Be sure to ask Dr’s Stewart and Michael about non-narcotic pain management options- we have several excellent options available.

Special Diet – After this procedure a patient should expect a sore mouth and will need to stick to a modified diet for a few days. Soft foods, such as smoothies, ice cream and popsicles, will make recovery easier – especially when they’re enjoyed outside in the fresh air and sunshine!

Lifted Moods – Summer generally ushers in higher spirits and lifted moods. Even if you find yourself in recovery mode for a few days, being able to walk outside and feel the sunshine makes it much easier to handle than being cooped up inside during frigid temps.

We understand that no one wants to spend precious summer hours undergoing and recovering from oral surgery, but if it has to be done there’s no better time than summer. Before your calendar fills up with family and friends, contact any of our four locations (Denton, Plano, Decatur, Gainesville ) to schedule a consultation.

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Anticoagulants and Oral Surgery

Anticoagulants North TXWith the aging of the population, and their increased need for medications for cardiovascular and neurologic conditions, many older patients are on some form of anticoagulant therapy. You have probably heard these anticoagulant medications called “blood thinners”.  A new class of medications called Direct Acting Oral Anticoagulants (DAOC’s) are being commonly prescribed. They are used to treat certain blood vessel, heart and lung conditions, including: atrial fibrillation (AFib), peripheral artery disease (PAD) and venous thromboembolism (VTE). Anticoagulants help prevent blood clots from forming in an artery, a vein or the heart, and may prevent existing clots from getting larger.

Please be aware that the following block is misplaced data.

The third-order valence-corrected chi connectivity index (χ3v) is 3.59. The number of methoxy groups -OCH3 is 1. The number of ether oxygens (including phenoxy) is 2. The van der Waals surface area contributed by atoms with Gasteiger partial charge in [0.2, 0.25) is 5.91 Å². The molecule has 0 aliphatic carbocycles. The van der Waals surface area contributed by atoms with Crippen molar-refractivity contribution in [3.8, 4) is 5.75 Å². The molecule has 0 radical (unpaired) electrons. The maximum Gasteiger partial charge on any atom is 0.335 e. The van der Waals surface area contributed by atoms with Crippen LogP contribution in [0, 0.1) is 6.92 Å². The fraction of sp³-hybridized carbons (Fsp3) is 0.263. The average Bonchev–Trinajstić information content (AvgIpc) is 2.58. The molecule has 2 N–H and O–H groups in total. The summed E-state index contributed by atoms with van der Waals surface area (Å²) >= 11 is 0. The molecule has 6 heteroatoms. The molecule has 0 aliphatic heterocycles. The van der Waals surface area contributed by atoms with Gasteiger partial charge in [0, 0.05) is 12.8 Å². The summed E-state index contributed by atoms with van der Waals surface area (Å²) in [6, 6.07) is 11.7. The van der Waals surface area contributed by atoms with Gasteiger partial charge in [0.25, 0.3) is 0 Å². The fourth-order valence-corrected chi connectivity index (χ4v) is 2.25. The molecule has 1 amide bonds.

AFib patients are commonly on one or more of these medications because of their irregular heartbeats, which can cause blood clots that can travel to the brain, restricting the blood supply to the area and causing a stroke. About one in five people who have a stroke has AFib!

These medications include:

  • Apixaban (Eliquis®)
  • Dabigatran (Pradaxa®)
  • Rivaroxaban (Xarelto®)
  • Edoxaban (Savaysa™)

The traditional anticoagulant  Warfarin  (Coumadin) requires continual monitoring in the form of a blood test called an INR. It is necessary to keep the INR within a therapeutic range as determined by your physician. This can be difficult to do and can be affected by many factors including other medications, and dietary issues.

The DAOC’s do not require this type of continual monitoring and for this reason along with others, have become very popular. DOACs have been shown to be highly effective, require less monitoring, and may reduce the risk of brain bleed when taken for stroke prevention. They also work more quickly and clear the system faster than warfarin.

Because we in oral surgery see many patients on these medications, this issue has been studied extensively. There are several scientific articles in the literature now that state that it is safe to remove one or 2 teeth, or perform minor oral surgery such as a soft tissue biopsy, while patients are on the DAOC’s. However, you must read these articles closely, because it does not say that 100% of the people do well 100% of the time! In fact, most authors agree that 83% of the people will do well. That means that 17% of the population will have some form of postoperative bleeding after minor oral surgery if the anticoagulant medication is not stopped prior to surgery.